What is The Wind Phone?
When a triple disaster (earthquake, tsunami, nuclear meltdown) hit a coastal Japanese town, many people lost homes, but more importantly, family, friends. In a culture that values, “controlling ones emotions,” it can be difficult to process this type of grief.
A man set up a telephone booth with a disconnected rotary phone inside. He used it to “call” his cousin who was lost in the disaster. He would dial his cousin’s old phone number, and then tell him about his day. On the surface it sounds strange, but when we look closely, we see why the phone booth idea is so effective and has been visited by thousands of people over the past few years.
Why It Works
The need to connect, heal, share, belong… are all part of being human. Grief knows no religion or philosophy. The wind phone works because the people who use it understand their own needs and feel relieved by the action of going to the phone booth and dialing the phone. It’s simple and yet, extraordinarily complex.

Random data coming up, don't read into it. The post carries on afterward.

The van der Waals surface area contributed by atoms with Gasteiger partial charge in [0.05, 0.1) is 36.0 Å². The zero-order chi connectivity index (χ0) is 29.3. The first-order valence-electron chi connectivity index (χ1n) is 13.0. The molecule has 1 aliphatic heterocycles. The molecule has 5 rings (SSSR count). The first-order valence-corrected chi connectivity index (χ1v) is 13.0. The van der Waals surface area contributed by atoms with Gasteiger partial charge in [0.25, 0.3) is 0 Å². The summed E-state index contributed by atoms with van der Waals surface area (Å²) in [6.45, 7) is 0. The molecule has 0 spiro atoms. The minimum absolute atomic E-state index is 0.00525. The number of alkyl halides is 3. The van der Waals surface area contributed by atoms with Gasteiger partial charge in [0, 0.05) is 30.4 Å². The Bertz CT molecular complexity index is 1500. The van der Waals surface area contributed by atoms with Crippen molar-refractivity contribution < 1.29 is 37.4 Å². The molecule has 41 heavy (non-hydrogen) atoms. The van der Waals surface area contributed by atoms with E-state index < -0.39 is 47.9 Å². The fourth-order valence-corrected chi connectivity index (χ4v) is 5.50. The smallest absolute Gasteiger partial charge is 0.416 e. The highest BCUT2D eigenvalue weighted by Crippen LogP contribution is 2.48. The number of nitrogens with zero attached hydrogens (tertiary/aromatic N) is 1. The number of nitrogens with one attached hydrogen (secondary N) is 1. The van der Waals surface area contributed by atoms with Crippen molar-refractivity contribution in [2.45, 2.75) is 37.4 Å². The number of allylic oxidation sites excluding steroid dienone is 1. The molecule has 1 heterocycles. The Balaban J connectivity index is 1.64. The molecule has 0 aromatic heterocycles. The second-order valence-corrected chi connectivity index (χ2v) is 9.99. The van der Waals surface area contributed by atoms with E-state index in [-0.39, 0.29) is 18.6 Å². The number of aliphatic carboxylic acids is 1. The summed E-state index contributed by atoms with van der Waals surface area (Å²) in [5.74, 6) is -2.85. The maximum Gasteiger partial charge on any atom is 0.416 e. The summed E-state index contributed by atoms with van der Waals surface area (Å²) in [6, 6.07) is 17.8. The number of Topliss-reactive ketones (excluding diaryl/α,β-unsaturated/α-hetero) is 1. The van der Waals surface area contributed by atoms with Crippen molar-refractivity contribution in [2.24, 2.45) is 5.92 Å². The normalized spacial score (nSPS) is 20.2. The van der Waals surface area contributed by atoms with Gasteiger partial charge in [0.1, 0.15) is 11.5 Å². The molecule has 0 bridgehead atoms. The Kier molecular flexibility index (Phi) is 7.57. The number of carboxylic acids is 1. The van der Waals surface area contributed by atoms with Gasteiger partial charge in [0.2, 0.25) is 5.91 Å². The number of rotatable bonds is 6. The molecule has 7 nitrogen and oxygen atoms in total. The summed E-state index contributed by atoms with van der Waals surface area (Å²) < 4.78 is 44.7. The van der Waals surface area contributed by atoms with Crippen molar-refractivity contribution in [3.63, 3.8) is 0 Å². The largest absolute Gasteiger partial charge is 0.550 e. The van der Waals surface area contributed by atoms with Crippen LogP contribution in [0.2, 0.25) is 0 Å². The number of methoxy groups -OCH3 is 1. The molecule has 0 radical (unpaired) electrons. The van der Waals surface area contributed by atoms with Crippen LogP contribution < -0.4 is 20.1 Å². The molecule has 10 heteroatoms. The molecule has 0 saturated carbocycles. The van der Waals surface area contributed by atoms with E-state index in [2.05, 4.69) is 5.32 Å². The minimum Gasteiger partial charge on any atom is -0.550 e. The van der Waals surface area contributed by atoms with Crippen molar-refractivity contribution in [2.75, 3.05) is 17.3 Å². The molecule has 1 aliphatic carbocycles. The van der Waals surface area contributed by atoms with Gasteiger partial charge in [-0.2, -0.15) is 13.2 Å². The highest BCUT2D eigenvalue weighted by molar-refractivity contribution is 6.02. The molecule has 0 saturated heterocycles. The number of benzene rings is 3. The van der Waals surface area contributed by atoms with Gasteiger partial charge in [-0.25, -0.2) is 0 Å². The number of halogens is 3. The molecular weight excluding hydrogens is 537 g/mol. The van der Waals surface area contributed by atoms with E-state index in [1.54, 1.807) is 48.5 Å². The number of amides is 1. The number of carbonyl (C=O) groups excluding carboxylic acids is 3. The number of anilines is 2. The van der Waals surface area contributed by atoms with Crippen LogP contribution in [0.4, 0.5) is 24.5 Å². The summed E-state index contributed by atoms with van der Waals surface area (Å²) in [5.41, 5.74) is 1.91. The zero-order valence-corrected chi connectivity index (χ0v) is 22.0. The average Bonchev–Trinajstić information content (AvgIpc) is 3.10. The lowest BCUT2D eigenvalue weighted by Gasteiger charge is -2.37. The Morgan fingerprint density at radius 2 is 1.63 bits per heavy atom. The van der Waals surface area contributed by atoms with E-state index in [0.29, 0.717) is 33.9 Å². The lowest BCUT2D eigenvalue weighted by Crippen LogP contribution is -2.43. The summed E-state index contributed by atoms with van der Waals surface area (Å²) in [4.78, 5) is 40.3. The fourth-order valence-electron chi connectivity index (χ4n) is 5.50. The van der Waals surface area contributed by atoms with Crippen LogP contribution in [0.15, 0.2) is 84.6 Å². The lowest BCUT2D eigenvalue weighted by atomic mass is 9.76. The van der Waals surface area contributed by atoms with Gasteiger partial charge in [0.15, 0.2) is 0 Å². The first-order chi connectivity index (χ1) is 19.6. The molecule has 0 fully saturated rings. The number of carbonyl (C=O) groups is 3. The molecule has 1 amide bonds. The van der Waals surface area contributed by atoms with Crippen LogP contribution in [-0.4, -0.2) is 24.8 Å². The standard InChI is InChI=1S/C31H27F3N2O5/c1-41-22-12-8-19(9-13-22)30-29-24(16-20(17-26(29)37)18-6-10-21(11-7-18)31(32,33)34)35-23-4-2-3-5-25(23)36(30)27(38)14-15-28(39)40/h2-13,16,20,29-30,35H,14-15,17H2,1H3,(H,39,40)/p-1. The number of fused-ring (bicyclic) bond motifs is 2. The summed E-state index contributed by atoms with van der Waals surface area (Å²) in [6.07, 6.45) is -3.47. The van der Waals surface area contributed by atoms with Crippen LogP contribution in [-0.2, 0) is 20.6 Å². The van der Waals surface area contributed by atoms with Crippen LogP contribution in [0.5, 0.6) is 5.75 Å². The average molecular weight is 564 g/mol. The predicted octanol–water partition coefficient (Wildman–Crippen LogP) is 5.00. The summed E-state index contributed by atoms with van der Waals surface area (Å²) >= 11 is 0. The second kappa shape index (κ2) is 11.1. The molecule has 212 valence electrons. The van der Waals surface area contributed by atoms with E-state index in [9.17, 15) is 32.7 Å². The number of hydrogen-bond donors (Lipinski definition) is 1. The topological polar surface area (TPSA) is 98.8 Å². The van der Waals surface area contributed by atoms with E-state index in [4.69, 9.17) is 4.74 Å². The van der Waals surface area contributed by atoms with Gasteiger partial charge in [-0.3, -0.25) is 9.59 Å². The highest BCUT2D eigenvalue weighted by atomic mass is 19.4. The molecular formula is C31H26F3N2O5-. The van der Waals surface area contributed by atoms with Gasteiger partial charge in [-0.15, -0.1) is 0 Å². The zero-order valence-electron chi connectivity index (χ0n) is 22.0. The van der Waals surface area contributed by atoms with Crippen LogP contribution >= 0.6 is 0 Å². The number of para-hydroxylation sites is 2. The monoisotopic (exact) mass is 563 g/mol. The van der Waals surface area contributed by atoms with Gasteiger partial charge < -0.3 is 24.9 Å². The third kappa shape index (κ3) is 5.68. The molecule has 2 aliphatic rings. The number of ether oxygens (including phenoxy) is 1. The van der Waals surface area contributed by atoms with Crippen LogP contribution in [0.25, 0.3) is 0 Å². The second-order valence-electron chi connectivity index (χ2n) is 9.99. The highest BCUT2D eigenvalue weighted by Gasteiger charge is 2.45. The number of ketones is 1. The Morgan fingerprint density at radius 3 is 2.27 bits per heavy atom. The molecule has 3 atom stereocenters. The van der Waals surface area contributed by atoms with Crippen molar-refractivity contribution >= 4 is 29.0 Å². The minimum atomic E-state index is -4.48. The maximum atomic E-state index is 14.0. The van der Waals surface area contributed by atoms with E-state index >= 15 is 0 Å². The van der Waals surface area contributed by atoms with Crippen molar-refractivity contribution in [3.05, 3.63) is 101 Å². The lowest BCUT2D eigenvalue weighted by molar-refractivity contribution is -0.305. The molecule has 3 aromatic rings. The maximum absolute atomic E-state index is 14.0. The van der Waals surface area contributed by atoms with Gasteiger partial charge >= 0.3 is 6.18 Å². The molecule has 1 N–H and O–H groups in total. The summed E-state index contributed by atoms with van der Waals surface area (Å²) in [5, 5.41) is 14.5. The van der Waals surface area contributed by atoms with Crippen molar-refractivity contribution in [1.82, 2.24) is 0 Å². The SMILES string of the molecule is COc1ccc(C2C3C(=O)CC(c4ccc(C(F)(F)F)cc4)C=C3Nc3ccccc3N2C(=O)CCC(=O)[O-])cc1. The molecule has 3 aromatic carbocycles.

What is Your Wind Phone?
The question is for myself is, how do I get comforted? What really works for me? I would have to admit two things: 1) I’m not sure what comforts me and 2) it’s hard for me to accept comfort from others, but I’m working on it.
I hope you have people: family, friends, community, to help you. I hope you find comfort in creating, resting, music, nature…whatever it is that works for you. For my part, I’m looking for my own “wind phone.”
If you would like to learn more about the wind phone in Japan watch here: The phone of the wind
Image credit: Bel-gardia.jp
KellyOctober 23, 2017
This is such a lovely idea. I truely would love a wind phone to contact the people I have lost in my life.
As a small child losing my father still remains my largest pain. Imagine if at 5 years of age I had been given a wind phone.